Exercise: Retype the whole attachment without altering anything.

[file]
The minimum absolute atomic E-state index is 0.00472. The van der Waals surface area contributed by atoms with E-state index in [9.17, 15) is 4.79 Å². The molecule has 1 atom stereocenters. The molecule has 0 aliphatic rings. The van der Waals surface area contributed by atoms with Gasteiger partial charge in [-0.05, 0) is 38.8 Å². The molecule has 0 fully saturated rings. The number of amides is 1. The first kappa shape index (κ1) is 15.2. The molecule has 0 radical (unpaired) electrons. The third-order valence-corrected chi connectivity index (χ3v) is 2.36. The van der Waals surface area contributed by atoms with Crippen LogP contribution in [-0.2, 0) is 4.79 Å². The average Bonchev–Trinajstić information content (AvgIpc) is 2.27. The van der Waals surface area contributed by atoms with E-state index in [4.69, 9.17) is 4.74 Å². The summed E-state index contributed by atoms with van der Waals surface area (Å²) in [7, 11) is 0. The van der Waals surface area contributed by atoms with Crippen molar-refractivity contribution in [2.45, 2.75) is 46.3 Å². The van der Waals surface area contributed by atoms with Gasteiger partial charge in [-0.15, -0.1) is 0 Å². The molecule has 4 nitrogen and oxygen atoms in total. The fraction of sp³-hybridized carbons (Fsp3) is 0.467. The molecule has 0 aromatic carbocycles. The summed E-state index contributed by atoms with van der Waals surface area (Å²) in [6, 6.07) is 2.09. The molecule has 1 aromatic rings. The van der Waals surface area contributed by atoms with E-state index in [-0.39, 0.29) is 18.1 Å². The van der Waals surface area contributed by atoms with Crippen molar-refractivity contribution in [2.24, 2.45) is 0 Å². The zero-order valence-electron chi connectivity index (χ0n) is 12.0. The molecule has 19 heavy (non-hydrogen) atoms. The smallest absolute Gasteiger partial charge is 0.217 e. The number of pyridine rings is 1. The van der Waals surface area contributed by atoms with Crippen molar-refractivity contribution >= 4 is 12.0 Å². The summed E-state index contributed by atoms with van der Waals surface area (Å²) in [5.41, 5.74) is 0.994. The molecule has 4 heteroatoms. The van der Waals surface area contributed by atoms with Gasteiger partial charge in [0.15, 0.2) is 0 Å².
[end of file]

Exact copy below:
The minimum absolute atomic E-state index is 0.00472. The van der Waals surface area contributed by atoms with E-state index in [9.17, 15) is 4.79 Å². The molecule has 1 atom stereocenters. The molecule has 0 aliphatic rings. The van der Waals surface area contributed by atoms with Gasteiger partial charge in [-0.05, 0) is 38.8 Å². The molecule has 0 fully saturated rings. The number of amides is 1. The first kappa shape index (κ1) is 15.2. The molecule has 0 radical (unpaired) electrons. The third-order valence-corrected chi connectivity index (χ3v) is 2.36. The van der Waals surface area contributed by atoms with Crippen LogP contribution in [-0.2, 0) is 4.79 Å². The average Bonchev–Trinajstić information content (AvgIpc) is 2.27. The van der Waals surface area contributed by atoms with E-state index in [4.69, 9.17) is 4.74 Å². The summed E-state index contributed by atoms with van der Waals surface area (Å²) in [7, 11) is 0. The van der Waals surface area contributed by atoms with Crippen molar-refractivity contribution in [2.45, 2.75) is 46.3 Å². The van der Waals surface area contributed by atoms with Gasteiger partial charge in [-0.15, -0.1) is 0 Å². The molecule has 4 nitrogen and oxygen atoms in total. The fraction of sp³-hybridized carbons (Fsp3) is 0.467. The molecule has 0 aromatic carbocycles. The summed E-state index contributed by atoms with van der Waals surface area (Å²) in [6, 6.07) is 2.09. The molecule has 1 aromatic rings. The van der Waals surface area contributed by atoms with E-state index in [-0.39, 0.29) is 18.1 Å². The van der Waals surface area contributed by atoms with Crippen molar-refractivity contribution in [2.24, 2.45) is 0 Å². The zero-order valence-electron chi connectivity index (χ0n) is 12.0. The molecule has 19 heavy (non-hydrogen) atoms. The smallest absolute Gasteiger partial charge is 0.217 e. The number of pyridine rings is 1. The van der Waals surface area contributed by atoms with Crippen molar-refractivity contribution >= 4 is 12.0 Å². The summed E-state index contributed by atoms with van der Waals surface area (Å²) in [5.41, 5.74) is 0.994. The molecule has 4 heteroatoms. The van der Waals surface area contributed by atoms with Gasteiger partial charge in [0.15, 0.2) is 0 Å².